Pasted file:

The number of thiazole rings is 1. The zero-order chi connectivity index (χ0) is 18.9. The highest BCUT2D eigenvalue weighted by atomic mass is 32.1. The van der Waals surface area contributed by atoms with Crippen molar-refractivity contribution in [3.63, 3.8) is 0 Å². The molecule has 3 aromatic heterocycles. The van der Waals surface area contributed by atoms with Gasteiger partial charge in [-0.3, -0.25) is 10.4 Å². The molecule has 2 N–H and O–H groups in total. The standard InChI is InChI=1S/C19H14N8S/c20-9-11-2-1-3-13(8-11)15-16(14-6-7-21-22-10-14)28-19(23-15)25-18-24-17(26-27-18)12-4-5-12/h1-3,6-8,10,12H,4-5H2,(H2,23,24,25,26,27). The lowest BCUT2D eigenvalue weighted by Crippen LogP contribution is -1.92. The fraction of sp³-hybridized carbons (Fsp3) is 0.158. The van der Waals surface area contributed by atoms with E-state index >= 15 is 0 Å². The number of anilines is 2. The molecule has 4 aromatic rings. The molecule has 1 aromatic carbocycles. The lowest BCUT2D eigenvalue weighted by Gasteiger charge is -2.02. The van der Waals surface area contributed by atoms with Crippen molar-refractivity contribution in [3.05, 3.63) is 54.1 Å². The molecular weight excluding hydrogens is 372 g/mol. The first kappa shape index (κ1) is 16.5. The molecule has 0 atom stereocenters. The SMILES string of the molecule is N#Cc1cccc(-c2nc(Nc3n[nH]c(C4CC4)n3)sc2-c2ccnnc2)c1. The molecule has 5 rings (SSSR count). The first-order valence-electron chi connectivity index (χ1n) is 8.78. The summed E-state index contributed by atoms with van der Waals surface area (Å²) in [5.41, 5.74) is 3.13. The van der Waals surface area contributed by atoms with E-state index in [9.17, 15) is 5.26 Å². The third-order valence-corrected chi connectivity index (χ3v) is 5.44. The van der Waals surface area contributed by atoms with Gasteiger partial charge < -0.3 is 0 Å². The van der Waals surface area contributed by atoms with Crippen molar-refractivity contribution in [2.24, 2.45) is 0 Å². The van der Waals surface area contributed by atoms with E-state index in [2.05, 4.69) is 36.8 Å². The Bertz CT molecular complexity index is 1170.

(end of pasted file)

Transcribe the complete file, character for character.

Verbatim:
The number of thiazole rings is 1. The zero-order chi connectivity index (χ0) is 18.9. The highest BCUT2D eigenvalue weighted by atomic mass is 32.1. The van der Waals surface area contributed by atoms with Crippen molar-refractivity contribution in [3.63, 3.8) is 0 Å². The molecule has 3 aromatic heterocycles. The van der Waals surface area contributed by atoms with Gasteiger partial charge in [-0.3, -0.25) is 10.4 Å². The molecule has 2 N–H and O–H groups in total. The standard InChI is InChI=1S/C19H14N8S/c20-9-11-2-1-3-13(8-11)15-16(14-6-7-21-22-10-14)28-19(23-15)25-18-24-17(26-27-18)12-4-5-12/h1-3,6-8,10,12H,4-5H2,(H2,23,24,25,26,27). The lowest BCUT2D eigenvalue weighted by Crippen LogP contribution is -1.92. The fraction of sp³-hybridized carbons (Fsp3) is 0.158. The van der Waals surface area contributed by atoms with E-state index >= 15 is 0 Å². The number of anilines is 2. The molecule has 4 aromatic rings. The molecule has 1 aromatic carbocycles. The lowest BCUT2D eigenvalue weighted by Gasteiger charge is -2.02. The van der Waals surface area contributed by atoms with Crippen molar-refractivity contribution in [3.05, 3.63) is 54.1 Å². The molecular weight excluding hydrogens is 372 g/mol. The first kappa shape index (κ1) is 16.5. The molecule has 0 atom stereocenters. The SMILES string of the molecule is N#Cc1cccc(-c2nc(Nc3n[nH]c(C4CC4)n3)sc2-c2ccnnc2)c1. The molecule has 5 rings (SSSR count). The first-order valence-electron chi connectivity index (χ1n) is 8.78. The summed E-state index contributed by atoms with van der Waals surface area (Å²) in [5.41, 5.74) is 3.13. The van der Waals surface area contributed by atoms with E-state index in [9.17, 15) is 5.26 Å². The third-order valence-corrected chi connectivity index (χ3v) is 5.44. The van der Waals surface area contributed by atoms with Gasteiger partial charge < -0.3 is 0 Å². The van der Waals surface area contributed by atoms with Crippen molar-refractivity contribution in [2.24, 2.45) is 0 Å². The van der Waals surface area contributed by atoms with E-state index in [2.05, 4.69) is 36.8 Å². The Bertz CT molecular complexity index is 1170.